Give your body the energy and brain power it needs to survive finals week. These five tips will increase your energy, brain function and overall health, while making you feel, look and perform better during finals week.
- Drink Green Tea
The secret of green tea is its rich anti-oxidant supply for supporting the immune system and fighting illness. No student has time to be sick during finals, so a strong immune system is top priority. Green tea also naturally contains approximately thirty to 60 milligrams of caffeine in six to eight ounces. This adds an energy boost to the beverage’s positive list.
- Consume B-Complex
Ignite metabolism with B-Complex (a combination of all the B vitamins). A well-balanced diet should give most people all they need; however, if intake at Saga is not sufficient, supplements may be beneficial.
B vitamins are essential for turning food into energy. Cells in the brain, nervous system, heart, liver and kidneys require particularly high levels to maintain functional and healthy tissue. B-complex helps alleviate symptoms of anxiety and depression, as well as supports cardiovascular and immune health. Vitamin B depletion occurs when one experiences extra stress, fights an illness or finishes intense exercise. During such times, your body requires extra energy for optimal function and health.
- Eat Carbohydrates and Protein
Carbohydrates and protein make a powerful duo. Eat them together for optimal benefits. Complex carbohydrates, including grains such as bread, pasta, oatmeal and rice, as well as most vegetables, support energy production.
They are good sources of glucose, a form of sugar that travels through your bloodstream to provide energy and fuel brain function. Lean meats, eggs and yogurt, provide the brain with amino acids, creating neurotransmitters that carry signals between neurons (brain cells). Protein certainly affects the brain’s overall peak performance, but it requires carbohydrates for ideal absorption.
“Really, the best way to have more energy is to have a more active lifestyle,” said Roger Clemens, spokesman for the Institute of Food Technologists.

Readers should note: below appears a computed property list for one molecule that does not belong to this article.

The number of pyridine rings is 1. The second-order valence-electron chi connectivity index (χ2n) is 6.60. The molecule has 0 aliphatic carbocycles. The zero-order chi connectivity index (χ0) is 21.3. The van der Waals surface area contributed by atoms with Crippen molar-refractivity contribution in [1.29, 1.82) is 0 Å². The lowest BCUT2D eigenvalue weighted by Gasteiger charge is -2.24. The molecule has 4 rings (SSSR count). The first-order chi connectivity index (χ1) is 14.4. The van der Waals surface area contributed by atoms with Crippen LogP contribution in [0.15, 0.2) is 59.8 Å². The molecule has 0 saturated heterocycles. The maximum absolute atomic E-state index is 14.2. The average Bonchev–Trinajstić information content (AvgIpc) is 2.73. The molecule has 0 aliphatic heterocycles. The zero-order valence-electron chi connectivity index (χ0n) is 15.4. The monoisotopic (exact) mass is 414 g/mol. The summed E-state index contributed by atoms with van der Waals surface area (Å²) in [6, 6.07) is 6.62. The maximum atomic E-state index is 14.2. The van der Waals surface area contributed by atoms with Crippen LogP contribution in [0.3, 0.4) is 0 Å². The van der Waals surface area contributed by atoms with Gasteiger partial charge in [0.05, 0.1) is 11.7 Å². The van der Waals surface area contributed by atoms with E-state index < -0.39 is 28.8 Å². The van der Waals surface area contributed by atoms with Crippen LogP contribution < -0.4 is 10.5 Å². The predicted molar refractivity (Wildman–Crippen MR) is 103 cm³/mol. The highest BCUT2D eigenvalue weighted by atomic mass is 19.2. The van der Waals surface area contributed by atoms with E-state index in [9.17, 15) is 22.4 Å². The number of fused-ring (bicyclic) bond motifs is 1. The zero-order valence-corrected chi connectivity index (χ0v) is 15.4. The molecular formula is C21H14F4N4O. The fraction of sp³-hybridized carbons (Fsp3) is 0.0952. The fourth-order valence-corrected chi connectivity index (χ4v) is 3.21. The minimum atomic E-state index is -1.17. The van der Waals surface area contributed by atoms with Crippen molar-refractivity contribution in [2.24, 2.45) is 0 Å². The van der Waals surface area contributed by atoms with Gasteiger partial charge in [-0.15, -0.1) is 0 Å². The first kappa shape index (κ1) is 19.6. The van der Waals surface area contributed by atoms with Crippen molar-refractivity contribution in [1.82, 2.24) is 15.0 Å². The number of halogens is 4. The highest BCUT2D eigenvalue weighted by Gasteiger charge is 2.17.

One review compared 70 different studies on exercise and energy level effects, and 90 percent of them showed people who exercised had less fatigue and more energy. Although it seems counter-intuitive, exercising will increase, not decrease, energy. Exercise augments blood flow, stimulating the body both physically and mentally.
All-nighters actually hurt final performance. The body needs sleep to function. No popular energy drink can serve as substitutes. Sleep is essential to memory’s cognitive processes. A lack of sleep decreases alertness and attention span, thus information is not readily absorbed in the brain. This limits a person’s ability to reason and solve problems, resulting in a weakened memory.
Skills attained through the day are converted into memories at night. Even if a student learns a significant amount during the day, they will not be able to remember it without sleep. Information transfers into the neocortex and hippocampus, creating long-term memories most effectively during the sleep cycle’s deepest point. Consequently, sleep deprivation often hurts long term memory, kills brain cells and leads to excessive forgetfulness, potentially causing you to not recall what you studied the night before during your actual exam.
Achieve your most successful semester of finals by fueling your mind and body with what it needs. Your final grades will thank you.